Attendees and apologies
- Peter Macleod, Care Inspectorate
- Claire Burns, CELCIS
- Jennifer Davidson, Inspiring Children’s Futures
- Alan Small, Child Protection Committees Scotland
- Elliot Jackson, Children’s Hearings Scotland
- Neil Hunter, Scottish Children's Reporter Administration (SCRA)
- Sheila Gordon, Coalition of Care and Support Providers in Scotland (CCPS)
- Laura Caven, COSLA
- Laura-Ann Currie, Education Scotland
- Jackie Brock, The Promise
- Thomas Carlton, The Promise
- Jayne Scaife, Scottish Ambulance Service
- Jonathan Hinds, Care Inspectorate
- Jennifer King, Dundee
- Debby Wason, Public Health Scotland
- Claire McGuire, NHS
- Alison Gordon, Social Work Scotland
- Cheryl Glen, Scottish Social Services Council
- Jude Turbyne, Children in Scotland
- Joanna MacDonald
- Jane Moffat
- Phillip Gillespie
- Ruth Christie
- Craig Kellock
- Mairi Macpherson
- Gavin Henderson
- Donna Martin
- Iona Colvin
- Diana Beveridge
- Laura Holton
- Jenny Hamilton
- Pamela Murray
- Carolyn Wilson
- Robert Scott
- Dawn Abell
Items and actions
Welcome and note of the last meeting (Thursday 4 November 2021)
Michael Chalmers welcomed members to the meeting and gave an update on the pandemic. The spread of the Omicron variant is creating a new, more challenging situation for children and families and the workforce that support them. As has been the case throughout the pandemic, the latest data will be shared with members to help identify the action required over the weeks and months ahead.
Neil Hunter highlighted the publication of Families Affected by Drug and Alcohol Use in Scotland: A Framework for Holistic Whole Family Approaches and Family Inclusive Practice.’ The framework will ensure that family members receive support in their own right, and collectively as a family, to recover from the harms caused by alcohol and drug use. £16 million is being provided over five years to support the framework with half the funding allocated to Alcohol and Drug Partnerships and half to voluntary organisations.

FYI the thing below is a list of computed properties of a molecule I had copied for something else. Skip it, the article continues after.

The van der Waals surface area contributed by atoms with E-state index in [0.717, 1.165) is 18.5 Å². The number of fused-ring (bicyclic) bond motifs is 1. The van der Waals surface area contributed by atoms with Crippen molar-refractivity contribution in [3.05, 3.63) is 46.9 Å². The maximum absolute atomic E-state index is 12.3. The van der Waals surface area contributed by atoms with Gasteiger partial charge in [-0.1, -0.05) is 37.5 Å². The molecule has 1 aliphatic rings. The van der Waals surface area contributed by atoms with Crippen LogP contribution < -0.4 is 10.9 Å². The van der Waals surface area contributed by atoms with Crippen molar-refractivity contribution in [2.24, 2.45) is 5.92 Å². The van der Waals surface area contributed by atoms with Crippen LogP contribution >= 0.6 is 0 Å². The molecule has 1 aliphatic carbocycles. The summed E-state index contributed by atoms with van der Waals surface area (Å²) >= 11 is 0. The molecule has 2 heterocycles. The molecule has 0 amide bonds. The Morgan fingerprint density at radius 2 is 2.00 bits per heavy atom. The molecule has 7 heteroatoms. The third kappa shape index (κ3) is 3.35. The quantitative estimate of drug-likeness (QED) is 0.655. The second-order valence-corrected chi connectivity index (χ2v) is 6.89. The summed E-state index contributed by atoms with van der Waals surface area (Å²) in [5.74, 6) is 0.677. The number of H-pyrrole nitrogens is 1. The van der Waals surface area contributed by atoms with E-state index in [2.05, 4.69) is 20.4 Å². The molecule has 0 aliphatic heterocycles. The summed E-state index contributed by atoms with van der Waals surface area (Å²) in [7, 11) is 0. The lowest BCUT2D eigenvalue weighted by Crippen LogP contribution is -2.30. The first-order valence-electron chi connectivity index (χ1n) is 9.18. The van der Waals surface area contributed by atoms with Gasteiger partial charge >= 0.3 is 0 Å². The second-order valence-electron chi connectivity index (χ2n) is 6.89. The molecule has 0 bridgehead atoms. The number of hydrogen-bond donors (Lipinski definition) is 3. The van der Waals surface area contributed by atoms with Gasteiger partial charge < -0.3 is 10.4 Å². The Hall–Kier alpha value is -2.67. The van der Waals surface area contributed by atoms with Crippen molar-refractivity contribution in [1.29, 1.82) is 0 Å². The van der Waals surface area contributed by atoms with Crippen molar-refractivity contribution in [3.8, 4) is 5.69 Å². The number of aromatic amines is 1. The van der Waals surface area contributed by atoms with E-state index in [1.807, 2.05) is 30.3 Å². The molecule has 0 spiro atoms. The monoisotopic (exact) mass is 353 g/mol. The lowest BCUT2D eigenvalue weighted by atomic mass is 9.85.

Update on Short Life Group on under-18s in custody
Joanna MacDonald provided an update following the first meeting of the Short Life Group on Under-18 year olds in Custody on 2 December. The Group was taking work forward urgently and focusing on two main areas:
- Addressing the issue of under-18 year olds being isolated in Polmont YOI using information provided by the Scottish Prison Service.
- Understanding key decision points and opportunities to provide additional support and alternative approaches to custody. This could include a short guidance note/flow chart to help facilitate better multi-agency working and complement National Child Protection and GIRFEC guidance.
The Scottish Prison Service (SPS) is urgently reviewing the circumstances of each individual and the general conditions in Polmont YOI under Covid safeguards and restrictions including the length of time individuals are confined to cells. A report has been provided to Scottish Government and as much information as possible will be shared with the Group while maintaining the confidentiality of the individuals involved. Chief Social Work Officers are also reviewing individual cases including in relation to access to secure care. Members emphasised the need for SPS to provide reassurances over the amount of time that under-18s were isolated in cells and that this would comply with UNCRC. The Group’s work must also help to keep The Promise’s requirement that there should be no 16 or 17 year olds in YOIs by 2024. Joanna confirmed there was a strong focus on both these objectives. The Group’s next meeting will be in January.
Review of data trends
Craig Kellock and Debby Wason gave a presentation on the latest data trends for children and families resulting from the pandemic. Craig noted that, over the course of 2021, there has been a slight increase of 9% in the number of child protection concerns. Inter-agency Referral Discussions (IRDs) have also slightly increased. Despite this, the overall number of children on the child protection register remains at a 20 year low at just over 2,000. The number of children becoming looked after was at a 15 year low at around 13,000.